Saturday, February 26, 2011

sin city and bzzzzbee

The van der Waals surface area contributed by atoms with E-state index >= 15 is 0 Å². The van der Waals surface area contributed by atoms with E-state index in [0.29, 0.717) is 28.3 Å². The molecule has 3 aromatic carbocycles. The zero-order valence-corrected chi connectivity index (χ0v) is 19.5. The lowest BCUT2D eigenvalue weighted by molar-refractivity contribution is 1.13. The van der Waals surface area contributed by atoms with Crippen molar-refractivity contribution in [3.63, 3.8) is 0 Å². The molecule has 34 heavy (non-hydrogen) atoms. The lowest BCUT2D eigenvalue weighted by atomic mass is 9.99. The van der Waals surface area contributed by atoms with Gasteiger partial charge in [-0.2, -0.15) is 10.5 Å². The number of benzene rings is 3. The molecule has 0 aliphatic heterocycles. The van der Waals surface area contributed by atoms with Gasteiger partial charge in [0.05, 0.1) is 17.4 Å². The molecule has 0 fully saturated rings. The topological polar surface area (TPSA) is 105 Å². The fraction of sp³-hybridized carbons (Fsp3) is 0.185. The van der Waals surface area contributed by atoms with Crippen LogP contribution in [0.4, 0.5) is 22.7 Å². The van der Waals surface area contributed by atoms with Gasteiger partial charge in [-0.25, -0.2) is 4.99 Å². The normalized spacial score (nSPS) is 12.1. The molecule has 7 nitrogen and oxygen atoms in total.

We're in Vegas by mid-afternoon. I know it's one of those places on everyone's list, a place to see before you die. But I still don't get it. Despite my valiant attempts at being non-judgmental it feels like the white-trash capital of the world. The surrounding landscape is quite pretty — desert surrounded by jagged hills — but any natural beauty is washed out by the lights and the garish drama of The Strip. The hotels are gawdy as all heck. The one we chose, Bugsy Siegel's flagship, The Flamingo, is twice as expensive as any other place we've stayed but cheaper than many hotels on the strip. For some reason, I had a fifties kinda hep/hip image of Las Vegas before we arrived, something like Acapulco where the likes of Tony Bennett fit in. I guess I am fifty years too late. The sidewalks are full of lots of very loaded young adults carry around massive drinks in plastic Eiffel towers, dozens of people in hoodies flick glossy business cards with call girls's photos and phone numbers at Wil, until they see me behind or beside him. We had a drink on the sidewalk outside Caesar's Palace, two shots of tequila, a beer and one piñata for $45. We went up to the north end of the strip to Circus Circus to make the kids happy and walked through the labyrinth of the hotel — past a thousand machines, a few kino games, roulette, etc. before finding the "indoor amusement park". The casinos are obviously designed to make it as difficult as possible to find an exit. For a little over a hundred dollars we all got a bracelet and got to wander around the indoor amusement park with some very lame rides plus one decent roller coaster. I talked everyone into going on the roller coaster (a birthday present, I begged). Alice cried hysterically the whole time we were in line and then the whole time the roller coaster climbed. Scream, I told her. Scream and you won't be scared. The coaster did a couple of upside down loops and half the ride was in the dark. I screamed like a maniac and so did Alice. When we got off Wil was shaking, Frances was crying, Henri was being cool and Alice asked me if we could go on again! One down, two to go.